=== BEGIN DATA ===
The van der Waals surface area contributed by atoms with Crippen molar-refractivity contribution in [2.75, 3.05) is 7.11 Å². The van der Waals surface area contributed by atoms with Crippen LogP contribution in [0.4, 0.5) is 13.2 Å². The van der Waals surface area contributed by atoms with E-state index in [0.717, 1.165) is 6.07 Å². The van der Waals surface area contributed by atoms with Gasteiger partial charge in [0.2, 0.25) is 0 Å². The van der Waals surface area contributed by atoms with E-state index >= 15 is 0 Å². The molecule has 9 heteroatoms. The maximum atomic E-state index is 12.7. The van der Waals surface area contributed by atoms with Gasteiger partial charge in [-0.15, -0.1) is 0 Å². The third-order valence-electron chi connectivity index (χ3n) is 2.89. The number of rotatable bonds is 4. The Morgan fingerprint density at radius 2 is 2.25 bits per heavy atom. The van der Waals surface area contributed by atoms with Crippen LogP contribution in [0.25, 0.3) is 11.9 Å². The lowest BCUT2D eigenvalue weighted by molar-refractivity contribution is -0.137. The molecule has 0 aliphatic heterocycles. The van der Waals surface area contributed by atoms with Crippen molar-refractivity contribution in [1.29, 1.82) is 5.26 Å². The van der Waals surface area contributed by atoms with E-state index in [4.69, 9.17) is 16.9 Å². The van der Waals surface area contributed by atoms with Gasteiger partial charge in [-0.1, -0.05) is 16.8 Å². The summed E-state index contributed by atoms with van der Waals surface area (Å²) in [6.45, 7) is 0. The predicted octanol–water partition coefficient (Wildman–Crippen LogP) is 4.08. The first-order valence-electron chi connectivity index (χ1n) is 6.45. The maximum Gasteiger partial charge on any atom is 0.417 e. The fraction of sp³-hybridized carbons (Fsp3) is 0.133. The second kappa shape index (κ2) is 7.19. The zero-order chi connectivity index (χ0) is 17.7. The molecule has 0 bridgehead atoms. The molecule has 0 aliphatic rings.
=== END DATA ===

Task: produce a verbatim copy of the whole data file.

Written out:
The van der Waals surface area contributed by atoms with Crippen molar-refractivity contribution in [2.75, 3.05) is 7.11 Å². The van der Waals surface area contributed by atoms with Crippen LogP contribution in [0.4, 0.5) is 13.2 Å². The van der Waals surface area contributed by atoms with E-state index in [0.717, 1.165) is 6.07 Å². The van der Waals surface area contributed by atoms with Gasteiger partial charge in [0.2, 0.25) is 0 Å². The van der Waals surface area contributed by atoms with E-state index >= 15 is 0 Å². The molecule has 9 heteroatoms. The maximum atomic E-state index is 12.7. The van der Waals surface area contributed by atoms with Gasteiger partial charge in [-0.15, -0.1) is 0 Å². The third-order valence-electron chi connectivity index (χ3n) is 2.89. The number of rotatable bonds is 4. The Morgan fingerprint density at radius 2 is 2.25 bits per heavy atom. The van der Waals surface area contributed by atoms with Crippen LogP contribution in [0.25, 0.3) is 11.9 Å². The lowest BCUT2D eigenvalue weighted by molar-refractivity contribution is -0.137. The molecule has 0 aliphatic heterocycles. The van der Waals surface area contributed by atoms with Crippen molar-refractivity contribution in [1.29, 1.82) is 5.26 Å². The van der Waals surface area contributed by atoms with E-state index in [4.69, 9.17) is 16.9 Å². The van der Waals surface area contributed by atoms with Gasteiger partial charge in [-0.1, -0.05) is 16.8 Å². The summed E-state index contributed by atoms with van der Waals surface area (Å²) in [6.45, 7) is 0. The predicted octanol–water partition coefficient (Wildman–Crippen LogP) is 4.08. The first-order valence-electron chi connectivity index (χ1n) is 6.45. The maximum Gasteiger partial charge on any atom is 0.417 e. The fraction of sp³-hybridized carbons (Fsp3) is 0.133. The second kappa shape index (κ2) is 7.19. The zero-order chi connectivity index (χ0) is 17.7. The molecule has 0 bridgehead atoms. The molecule has 0 aliphatic rings.